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The Shortage. After a bacterial infection from baby formula killed two children, Abbott — America’s largest formula producer — announced a voluntary recall of its products and closed its Michigan factory. The factory was shut down for weeks due to health and safety violations, but once cleared was delayed in the opening by order of the Food and Drug Administration (FDA). Across the country, retailers have been reporting shortages of vital formulas as the supply chain feels the hit of the factory closure, causing panic among parents.
What is Baby Formula? Many parents across America use baby formula as an alternative to breast milk. The most common types of formulas are cow milk protein-based, soy-based, and protein hydrolysate-based. Baby formula is packaged in a powdered form, making it accessible for parents. Babies can get the necessary nutrients from the formula.
The CDC warns against using homemade formulas for infants because each baby’s nutritional needs are specific. Also, homemade formulas could be contaminated, leading to infection or sickness in infants. The CDC also suggests specific criteria for helping parents choose a formula. According to CDC regulations, it is essential that the package is sealed and doesn’t have rust spots, puffy spots, or leaks.
Why Do People Use Formula? For some mothers, breastfeeding may be difficult, so they supplement their child’s diet with formula. Some mothers want to return to work, making it challenging to find the time and equipment needed to breastfeed. In addition, some mothers take medications that could make breastfeeding dangerous. Each type of formula can be used to accommodate the different allergies or dietary restrictions that babies may have. For instance, soy-based formulas are used for babies who have intolerances to milk, and protein hydrolysate formulas are used for babies who have intolerances to both milk and soy.
Who is Impacted by the Shortage? The shortage recently turned into a full-blown crisis as retailers reported nearly 40% of their baby formula is out of stock. With 41.7% of 5-month-old babies using formula, the shortage has caused parents to resort to eBay to feed their children. Democrats have also pointed out that Black families are significantly impacted since 76% breastfed, below the national average of 84%. Republicans have pointed out that rural communities hurt most by supply chain shortages will also suffer disproportionately.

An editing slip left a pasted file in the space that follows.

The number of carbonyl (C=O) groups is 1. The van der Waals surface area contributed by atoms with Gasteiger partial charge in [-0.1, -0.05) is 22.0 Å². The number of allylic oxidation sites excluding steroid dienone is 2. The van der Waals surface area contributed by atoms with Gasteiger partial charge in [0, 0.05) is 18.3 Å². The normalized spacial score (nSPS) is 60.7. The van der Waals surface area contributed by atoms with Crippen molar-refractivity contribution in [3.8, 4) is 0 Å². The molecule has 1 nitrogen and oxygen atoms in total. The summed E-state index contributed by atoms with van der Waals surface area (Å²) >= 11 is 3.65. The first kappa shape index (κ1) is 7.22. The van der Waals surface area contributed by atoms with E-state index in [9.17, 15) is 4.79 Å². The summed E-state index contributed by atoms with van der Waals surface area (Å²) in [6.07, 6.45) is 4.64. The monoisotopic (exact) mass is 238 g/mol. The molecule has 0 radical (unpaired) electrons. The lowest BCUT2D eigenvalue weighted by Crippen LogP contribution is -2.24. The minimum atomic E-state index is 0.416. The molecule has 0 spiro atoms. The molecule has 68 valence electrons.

Factory Closes. In February, Abbott, who creates a large quantity of U.S. baby formula, recalled its formula from stores after four infants were hospitalized – and two died – from bacteria in the formula. As a result, the factory in Sturgis, MI, was also shut down.
The FDA delayed the factory’s reopening, causing a shock to the supply chain. On Monday, Abbott agreed with the FDA to reopen the plant in two weeks, but it will take another six to eight weeks for the baby formula to reach store shelves. A current investigation is underway within the FDA to analyze the source of delays.
Fearing a similar buyout to cleaning supplies during the Covid-19 pandemic, retailers like Target and Walgreens have restricted the number of purchasable formula boxes.
Alternative Theory. Although the factory closure has been linked as the leading cause of the shortage, some have suggested that this short-term shock results from government-created monopolies. Abbott, Reckitt Benckiser, and Nestlé dominate 90% of the baby formula industry in the U.S. since they are the only FDA-approved formula providers under the Special Supplemental Nutrition Program for Women, Infants, and Children (WIC). The federal budget sends portions of money in WIC grants to each state, which is then used to contract from those three companies, creating a monopoly. Some economists have argued that even if the factory gets back online, it will take months for supply to catch up with demand. In addition, any quick fix would not solve the underlying problem of a fragile supply chain.